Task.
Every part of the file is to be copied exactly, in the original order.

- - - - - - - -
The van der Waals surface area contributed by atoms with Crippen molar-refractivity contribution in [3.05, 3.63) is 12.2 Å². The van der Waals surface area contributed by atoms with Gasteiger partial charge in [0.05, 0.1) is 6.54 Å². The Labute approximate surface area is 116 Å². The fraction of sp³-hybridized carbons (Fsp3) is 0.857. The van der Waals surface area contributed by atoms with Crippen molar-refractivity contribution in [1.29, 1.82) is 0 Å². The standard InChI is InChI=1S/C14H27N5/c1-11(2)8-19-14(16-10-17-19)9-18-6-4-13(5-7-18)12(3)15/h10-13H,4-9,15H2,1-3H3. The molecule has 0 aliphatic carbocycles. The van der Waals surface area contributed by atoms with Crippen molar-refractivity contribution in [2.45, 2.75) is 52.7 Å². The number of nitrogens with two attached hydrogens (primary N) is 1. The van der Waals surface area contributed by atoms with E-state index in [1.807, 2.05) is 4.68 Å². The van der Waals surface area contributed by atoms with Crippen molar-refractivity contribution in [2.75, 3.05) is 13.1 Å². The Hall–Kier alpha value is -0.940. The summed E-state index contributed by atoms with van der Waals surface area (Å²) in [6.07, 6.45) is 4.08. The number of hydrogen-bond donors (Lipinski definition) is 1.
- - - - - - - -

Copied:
The van der Waals surface area contributed by atoms with Crippen molar-refractivity contribution in [3.05, 3.63) is 12.2 Å². The van der Waals surface area contributed by atoms with Gasteiger partial charge in [0.05, 0.1) is 6.54 Å². The Labute approximate surface area is 116 Å². The fraction of sp³-hybridized carbons (Fsp3) is 0.857. The van der Waals surface area contributed by atoms with Crippen molar-refractivity contribution in [1.29, 1.82) is 0 Å². The standard InChI is InChI=1S/C14H27N5/c1-11(2)8-19-14(16-10-17-19)9-18-6-4-13(5-7-18)12(3)15/h10-13H,4-9,15H2,1-3H3. The molecule has 0 aliphatic carbocycles. The van der Waals surface area contributed by atoms with Crippen molar-refractivity contribution in [2.45, 2.75) is 52.7 Å². The number of nitrogens with two attached hydrogens (primary N) is 1. The van der Waals surface area contributed by atoms with E-state index in [1.807, 2.05) is 4.68 Å². The van der Waals surface area contributed by atoms with Crippen molar-refractivity contribution in [2.75, 3.05) is 13.1 Å². The Hall–Kier alpha value is -0.940. The summed E-state index contributed by atoms with van der Waals surface area (Å²) in [6.07, 6.45) is 4.08. The number of hydrogen-bond donors (Lipinski definition) is 1.